Barfoot & Thompson's auction rooms consistently handling around 120 properties a week and achieving sales on about half of them

Barfoot & Thompson's auction rooms consistently handling around 120 properties a week and achieving sales on about half of them

Auction activity has settled into a reasonably consistent pattern at Barfoot & Thompson, with the agency generally handling around 120 or so auction properties each week and achieving sales on about half of them

Barfoot's auction rooms handled 125 residential properties in the week form 13-19 July, compared to 122 the previous week and 124 the week before that.

The overall sales rate was 49% last week, compared to 42% the previous week and 54% the week before that.

That suggests a reasonably stable mid-winter market.

The sales rates at the individual auctions were also reasonably consistent.

At the main auctions where at least 10 properties were offered, the sales rates ranged from 40% at the Shortland Street auction on July 16, where most of the properties were from central Auckland suburbs such as One Tree Hill, Onehunga, Newmarket and Penrose, to 58% at the Shortland St auction on July 14, where most of the properties were from the inner west suburbs such as Mt Albert, Mt Roskill, Avondale, Blockhouse Bay and New Lynn.

At the big Manukau auction, the sales rate was 43% and on the North Shore it was 52% (see table below for the full break down).

Details of the individual properties offered and the results achieved are available on our Residential Auction Results page.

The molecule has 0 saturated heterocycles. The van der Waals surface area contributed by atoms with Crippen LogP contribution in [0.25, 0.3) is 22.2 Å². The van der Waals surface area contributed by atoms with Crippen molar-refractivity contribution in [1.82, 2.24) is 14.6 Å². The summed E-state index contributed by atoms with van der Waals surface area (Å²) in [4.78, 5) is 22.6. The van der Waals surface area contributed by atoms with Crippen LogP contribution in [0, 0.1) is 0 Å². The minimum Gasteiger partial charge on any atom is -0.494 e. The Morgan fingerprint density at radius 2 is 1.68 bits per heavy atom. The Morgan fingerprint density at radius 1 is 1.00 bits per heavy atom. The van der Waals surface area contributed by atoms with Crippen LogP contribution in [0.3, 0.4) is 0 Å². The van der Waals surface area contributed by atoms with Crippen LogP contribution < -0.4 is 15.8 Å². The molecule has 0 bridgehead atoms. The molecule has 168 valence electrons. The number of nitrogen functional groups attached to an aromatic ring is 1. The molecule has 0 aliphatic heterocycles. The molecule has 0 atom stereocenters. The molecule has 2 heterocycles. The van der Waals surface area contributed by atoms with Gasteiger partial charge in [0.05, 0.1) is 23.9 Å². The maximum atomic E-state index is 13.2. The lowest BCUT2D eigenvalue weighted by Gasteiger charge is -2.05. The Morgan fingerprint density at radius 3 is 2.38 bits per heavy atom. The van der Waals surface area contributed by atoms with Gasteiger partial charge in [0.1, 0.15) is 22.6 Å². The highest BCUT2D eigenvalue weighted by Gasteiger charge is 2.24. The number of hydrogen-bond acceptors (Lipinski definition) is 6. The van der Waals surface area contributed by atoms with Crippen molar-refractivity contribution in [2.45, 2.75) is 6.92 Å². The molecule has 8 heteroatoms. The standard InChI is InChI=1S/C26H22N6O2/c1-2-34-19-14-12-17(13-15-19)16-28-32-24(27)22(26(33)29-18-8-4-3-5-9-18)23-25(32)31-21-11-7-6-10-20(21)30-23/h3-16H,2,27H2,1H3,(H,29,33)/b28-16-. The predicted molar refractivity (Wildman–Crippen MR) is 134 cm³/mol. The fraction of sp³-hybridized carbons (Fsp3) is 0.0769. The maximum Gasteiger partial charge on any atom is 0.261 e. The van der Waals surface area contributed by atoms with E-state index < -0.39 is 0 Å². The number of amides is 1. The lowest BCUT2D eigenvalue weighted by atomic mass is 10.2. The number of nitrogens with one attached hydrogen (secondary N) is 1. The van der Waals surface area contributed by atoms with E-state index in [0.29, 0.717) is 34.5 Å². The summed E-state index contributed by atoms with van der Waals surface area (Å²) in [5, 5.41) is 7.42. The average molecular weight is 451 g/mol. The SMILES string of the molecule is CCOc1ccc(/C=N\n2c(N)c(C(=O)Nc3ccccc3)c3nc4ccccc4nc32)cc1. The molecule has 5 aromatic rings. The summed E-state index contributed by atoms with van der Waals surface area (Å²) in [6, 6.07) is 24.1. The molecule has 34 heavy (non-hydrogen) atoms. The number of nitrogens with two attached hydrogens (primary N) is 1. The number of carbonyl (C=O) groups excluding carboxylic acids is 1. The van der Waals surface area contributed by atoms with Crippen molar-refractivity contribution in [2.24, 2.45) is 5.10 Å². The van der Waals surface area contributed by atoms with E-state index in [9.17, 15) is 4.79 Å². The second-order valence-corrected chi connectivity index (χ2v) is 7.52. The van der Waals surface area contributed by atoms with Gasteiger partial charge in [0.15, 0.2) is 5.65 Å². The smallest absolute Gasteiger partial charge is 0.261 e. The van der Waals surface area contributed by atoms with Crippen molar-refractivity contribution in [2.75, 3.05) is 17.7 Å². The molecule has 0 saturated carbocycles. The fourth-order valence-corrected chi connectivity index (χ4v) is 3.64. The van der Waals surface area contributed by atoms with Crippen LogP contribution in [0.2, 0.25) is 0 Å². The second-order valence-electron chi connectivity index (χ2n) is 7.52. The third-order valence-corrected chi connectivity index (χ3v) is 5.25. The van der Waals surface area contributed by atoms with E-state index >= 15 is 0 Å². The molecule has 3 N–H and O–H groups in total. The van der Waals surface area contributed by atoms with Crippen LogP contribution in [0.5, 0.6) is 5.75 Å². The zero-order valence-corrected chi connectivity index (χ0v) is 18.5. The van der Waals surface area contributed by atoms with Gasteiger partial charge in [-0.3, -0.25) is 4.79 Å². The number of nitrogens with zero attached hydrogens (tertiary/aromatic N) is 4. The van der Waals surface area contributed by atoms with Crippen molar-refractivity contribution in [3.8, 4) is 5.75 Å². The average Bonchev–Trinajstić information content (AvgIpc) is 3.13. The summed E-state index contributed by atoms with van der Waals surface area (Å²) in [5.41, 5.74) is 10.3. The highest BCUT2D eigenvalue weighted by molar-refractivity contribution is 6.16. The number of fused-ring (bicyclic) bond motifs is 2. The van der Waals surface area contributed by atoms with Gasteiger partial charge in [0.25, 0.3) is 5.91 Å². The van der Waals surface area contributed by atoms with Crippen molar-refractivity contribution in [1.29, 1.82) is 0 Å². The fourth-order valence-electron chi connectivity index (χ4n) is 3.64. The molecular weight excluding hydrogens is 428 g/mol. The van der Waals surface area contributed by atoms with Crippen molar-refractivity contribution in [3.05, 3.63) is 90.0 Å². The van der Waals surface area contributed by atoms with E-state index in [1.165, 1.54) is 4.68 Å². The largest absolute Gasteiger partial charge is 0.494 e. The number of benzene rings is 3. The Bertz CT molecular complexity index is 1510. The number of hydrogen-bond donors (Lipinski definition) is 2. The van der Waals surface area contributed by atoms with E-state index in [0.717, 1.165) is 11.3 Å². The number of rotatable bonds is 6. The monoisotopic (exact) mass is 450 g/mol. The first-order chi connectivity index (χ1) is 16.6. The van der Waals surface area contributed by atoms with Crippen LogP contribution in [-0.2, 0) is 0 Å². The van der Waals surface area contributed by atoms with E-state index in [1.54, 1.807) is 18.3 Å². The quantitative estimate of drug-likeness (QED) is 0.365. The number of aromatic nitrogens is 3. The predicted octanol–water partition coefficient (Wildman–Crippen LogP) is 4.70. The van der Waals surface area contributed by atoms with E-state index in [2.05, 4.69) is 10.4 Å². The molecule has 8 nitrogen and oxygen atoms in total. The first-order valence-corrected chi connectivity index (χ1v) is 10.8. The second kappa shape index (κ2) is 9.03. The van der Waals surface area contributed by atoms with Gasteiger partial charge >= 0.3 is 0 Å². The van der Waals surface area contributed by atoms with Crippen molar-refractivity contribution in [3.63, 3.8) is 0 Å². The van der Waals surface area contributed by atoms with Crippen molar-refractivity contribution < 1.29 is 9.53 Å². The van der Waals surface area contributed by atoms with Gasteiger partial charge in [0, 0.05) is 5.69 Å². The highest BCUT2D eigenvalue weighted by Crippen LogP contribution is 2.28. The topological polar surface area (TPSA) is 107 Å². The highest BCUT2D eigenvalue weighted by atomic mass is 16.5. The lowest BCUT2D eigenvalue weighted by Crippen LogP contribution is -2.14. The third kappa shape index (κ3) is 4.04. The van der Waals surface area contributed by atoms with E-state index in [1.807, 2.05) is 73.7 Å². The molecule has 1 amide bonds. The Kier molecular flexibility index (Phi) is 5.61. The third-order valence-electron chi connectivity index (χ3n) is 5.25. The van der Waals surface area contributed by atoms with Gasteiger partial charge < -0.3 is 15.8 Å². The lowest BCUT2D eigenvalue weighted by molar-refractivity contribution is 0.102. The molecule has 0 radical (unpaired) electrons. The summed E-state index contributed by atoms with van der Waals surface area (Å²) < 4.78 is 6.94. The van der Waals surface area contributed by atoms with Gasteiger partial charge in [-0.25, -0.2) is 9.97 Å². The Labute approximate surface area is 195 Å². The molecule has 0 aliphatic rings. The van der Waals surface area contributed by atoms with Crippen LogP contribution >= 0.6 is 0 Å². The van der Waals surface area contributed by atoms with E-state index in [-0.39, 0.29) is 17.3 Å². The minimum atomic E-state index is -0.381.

The comment stream on this story is now closed.

Barfoot & Thompson Residential Auction Results
13-19 July 2020
Date Venue Sold  Sold Prior Sold Post Not Sold  Postponed Withdrawn Total % Sold
18 July On-site 4 2   3     9 67%
14 July Manukau 10 2   15   1 28 43%
14 July Shortland St 7     5     12 58%
15 July Whangarei       1     1 0
15 July Shortland St 7 4   15     26 42%
15 July Pukekohe 2 1         3 100%
16 July North Shore 12 3   14     29 52%
16 July Shortland St 3 1   6     10 40%
17 July Shortland St 3     3   1 7 43%
Total All venues 48 13 0 62 0 2 125 49%

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47 Comments

17
up

Not even the "greatest economic shock in a hundred years" can put a dent in the New Zealand housing market.

Nothing to do with fundamentals. Everything to do with central bank manipulation.

10
up

Would have to say that is correct. Protect the banks at all costs, makes you wonder who is really pulling the strings in NZ.

And of equal importance who has been.

Here we go again.
RBNZ conspiracy that actions are simply to protect banks, and equity and property markets.
Of course, this has absolutely nothing to do with maintaining economic stability and in particular protecting businesses and jobs.

27
up

Very few businesses cite borrowing costs as prohibitive to doing business. Yet the RBNZ lowers interest rates by 0.5%. And you think this is an action on the behalf of businesses? Now if only I could find another indebted group of NZers that would benefit from lower interest rates... yea nah... dunno aye.